Why the Rabba isn’t Reform

Crossposted to The Reform Shuckle

So the word now is that Rabba Sara Hurwitz can keep the title of Rabba, but she can’t make any more rabbas. Her Yeshivat Mahara”t will only ordain new Mahara”ts.

A number of people, including one Jewschool commenter have asked, “If the orthodox world won’t fully accept her and other women as rabbis, why doesn’t she just leave for a more liberal stream of Judaism?” Some have even suggested she become a Reform rabbi!

The thought is preposterous. What help would someone thinking and living in an Open Orthodox mindset contribute to a Reform community as its leader? No one would ever suggest a Reform rabbi just up and leave, seeking a job in an Orthodox synagogue because they are dissatisfied with something in the Reform world. So why suggest Hurwitz should become Reform?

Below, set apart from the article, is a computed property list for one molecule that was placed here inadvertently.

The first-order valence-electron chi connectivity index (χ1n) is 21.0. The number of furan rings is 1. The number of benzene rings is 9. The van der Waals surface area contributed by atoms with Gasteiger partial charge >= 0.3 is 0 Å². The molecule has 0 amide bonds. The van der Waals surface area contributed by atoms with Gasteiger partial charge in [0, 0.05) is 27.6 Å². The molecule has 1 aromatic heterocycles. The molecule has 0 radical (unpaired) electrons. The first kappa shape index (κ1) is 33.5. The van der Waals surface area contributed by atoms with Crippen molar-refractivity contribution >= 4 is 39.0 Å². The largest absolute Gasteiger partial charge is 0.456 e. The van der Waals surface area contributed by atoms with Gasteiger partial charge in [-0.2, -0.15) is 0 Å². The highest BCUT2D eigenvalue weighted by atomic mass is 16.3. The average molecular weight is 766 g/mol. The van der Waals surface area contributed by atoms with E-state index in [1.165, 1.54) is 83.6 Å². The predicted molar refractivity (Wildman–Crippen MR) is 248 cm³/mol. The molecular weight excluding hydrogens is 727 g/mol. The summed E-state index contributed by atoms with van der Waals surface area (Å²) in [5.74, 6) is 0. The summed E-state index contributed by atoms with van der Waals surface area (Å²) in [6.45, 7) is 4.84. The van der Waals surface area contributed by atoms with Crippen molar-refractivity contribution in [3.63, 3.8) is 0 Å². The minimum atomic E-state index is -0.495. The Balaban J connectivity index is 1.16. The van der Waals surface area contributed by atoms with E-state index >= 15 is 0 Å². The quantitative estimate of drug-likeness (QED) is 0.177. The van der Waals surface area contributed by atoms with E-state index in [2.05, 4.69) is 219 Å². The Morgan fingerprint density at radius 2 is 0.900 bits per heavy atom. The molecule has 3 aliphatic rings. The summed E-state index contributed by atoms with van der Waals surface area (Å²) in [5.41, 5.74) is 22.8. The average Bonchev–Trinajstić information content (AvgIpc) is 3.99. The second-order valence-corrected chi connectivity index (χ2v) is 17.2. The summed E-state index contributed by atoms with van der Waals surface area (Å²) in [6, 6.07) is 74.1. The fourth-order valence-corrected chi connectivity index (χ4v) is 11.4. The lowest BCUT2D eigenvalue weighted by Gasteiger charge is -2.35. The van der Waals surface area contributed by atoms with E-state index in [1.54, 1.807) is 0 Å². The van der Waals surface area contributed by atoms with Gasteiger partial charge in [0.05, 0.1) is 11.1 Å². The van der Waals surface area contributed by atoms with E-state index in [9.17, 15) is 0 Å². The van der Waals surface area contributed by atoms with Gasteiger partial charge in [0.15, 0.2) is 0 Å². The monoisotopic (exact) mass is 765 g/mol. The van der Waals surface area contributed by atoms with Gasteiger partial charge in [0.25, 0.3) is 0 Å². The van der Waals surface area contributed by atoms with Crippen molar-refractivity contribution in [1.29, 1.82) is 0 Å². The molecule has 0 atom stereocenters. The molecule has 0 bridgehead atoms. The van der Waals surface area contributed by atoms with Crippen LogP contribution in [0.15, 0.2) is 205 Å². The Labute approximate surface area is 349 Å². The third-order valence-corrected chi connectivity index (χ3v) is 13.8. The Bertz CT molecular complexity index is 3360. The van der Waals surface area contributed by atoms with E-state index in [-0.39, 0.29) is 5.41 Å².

The most interesting part of it is that one of the people who suggested this to me has been one of the loudest voices asking me to stay put in the Reform movement and try to fix what I’m not satisfied with.

This isn’t just my abstract speculation about a woman I’ve never met. I had a chance to meet Hurwitz at Limmud NY 2010 and I asked her a question about the utility of labels. The word Orthodox is important to her. It allows her to be who she is.

I don’t think Hurwitz is going anywhere and I don’t want her to either. I hope she stays put and continues to be a positive influence on her community.

50 Responses to “Why the Rabba isn’t Reform”

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    Why the Rabba isn’t Reform « · March 8th, 2010 at 4:06 pm